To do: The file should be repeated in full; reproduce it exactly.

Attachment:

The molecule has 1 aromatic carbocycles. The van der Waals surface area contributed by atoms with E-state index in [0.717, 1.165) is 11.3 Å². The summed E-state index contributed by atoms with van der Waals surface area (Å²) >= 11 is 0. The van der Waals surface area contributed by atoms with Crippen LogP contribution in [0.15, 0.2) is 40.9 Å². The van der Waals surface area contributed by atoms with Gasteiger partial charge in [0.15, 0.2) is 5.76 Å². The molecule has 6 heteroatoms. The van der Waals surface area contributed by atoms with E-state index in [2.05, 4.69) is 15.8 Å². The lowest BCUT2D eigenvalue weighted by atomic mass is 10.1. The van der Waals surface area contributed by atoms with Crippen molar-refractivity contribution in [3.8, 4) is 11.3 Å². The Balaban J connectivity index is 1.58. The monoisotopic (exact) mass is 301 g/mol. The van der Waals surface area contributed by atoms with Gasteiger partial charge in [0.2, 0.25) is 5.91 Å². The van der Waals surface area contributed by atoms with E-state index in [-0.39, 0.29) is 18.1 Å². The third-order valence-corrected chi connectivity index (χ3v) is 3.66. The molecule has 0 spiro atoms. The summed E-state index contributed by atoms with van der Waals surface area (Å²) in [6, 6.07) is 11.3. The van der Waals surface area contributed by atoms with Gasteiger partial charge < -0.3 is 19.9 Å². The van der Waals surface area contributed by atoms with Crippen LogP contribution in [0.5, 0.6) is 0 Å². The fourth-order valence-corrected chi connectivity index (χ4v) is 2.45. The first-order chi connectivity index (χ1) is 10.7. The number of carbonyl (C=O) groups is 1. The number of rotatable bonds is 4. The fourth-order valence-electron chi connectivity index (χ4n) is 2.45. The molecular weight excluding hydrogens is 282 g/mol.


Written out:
The molecule has 1 aromatic carbocycles. The van der Waals surface area contributed by atoms with E-state index in [0.717, 1.165) is 11.3 Å². The summed E-state index contributed by atoms with van der Waals surface area (Å²) >= 11 is 0. The van der Waals surface area contributed by atoms with Crippen LogP contribution in [0.15, 0.2) is 40.9 Å². The van der Waals surface area contributed by atoms with Gasteiger partial charge in [0.15, 0.2) is 5.76 Å². The molecule has 6 heteroatoms. The van der Waals surface area contributed by atoms with E-state index in [2.05, 4.69) is 15.8 Å². The lowest BCUT2D eigenvalue weighted by atomic mass is 10.1. The van der Waals surface area contributed by atoms with Crippen molar-refractivity contribution in [3.8, 4) is 11.3 Å². The Balaban J connectivity index is 1.58. The monoisotopic (exact) mass is 301 g/mol. The van der Waals surface area contributed by atoms with Gasteiger partial charge in [0.2, 0.25) is 5.91 Å². The van der Waals surface area contributed by atoms with E-state index in [-0.39, 0.29) is 18.1 Å². The third-order valence-corrected chi connectivity index (χ3v) is 3.66. The molecule has 0 spiro atoms. The summed E-state index contributed by atoms with van der Waals surface area (Å²) in [6, 6.07) is 11.3. The van der Waals surface area contributed by atoms with Gasteiger partial charge < -0.3 is 19.9 Å². The van der Waals surface area contributed by atoms with Crippen LogP contribution in [0.5, 0.6) is 0 Å². The fourth-order valence-corrected chi connectivity index (χ4v) is 2.45. The first-order chi connectivity index (χ1) is 10.7. The number of carbonyl (C=O) groups is 1. The number of rotatable bonds is 4. The fourth-order valence-electron chi connectivity index (χ4n) is 2.45. The molecular weight excluding hydrogens is 282 g/mol.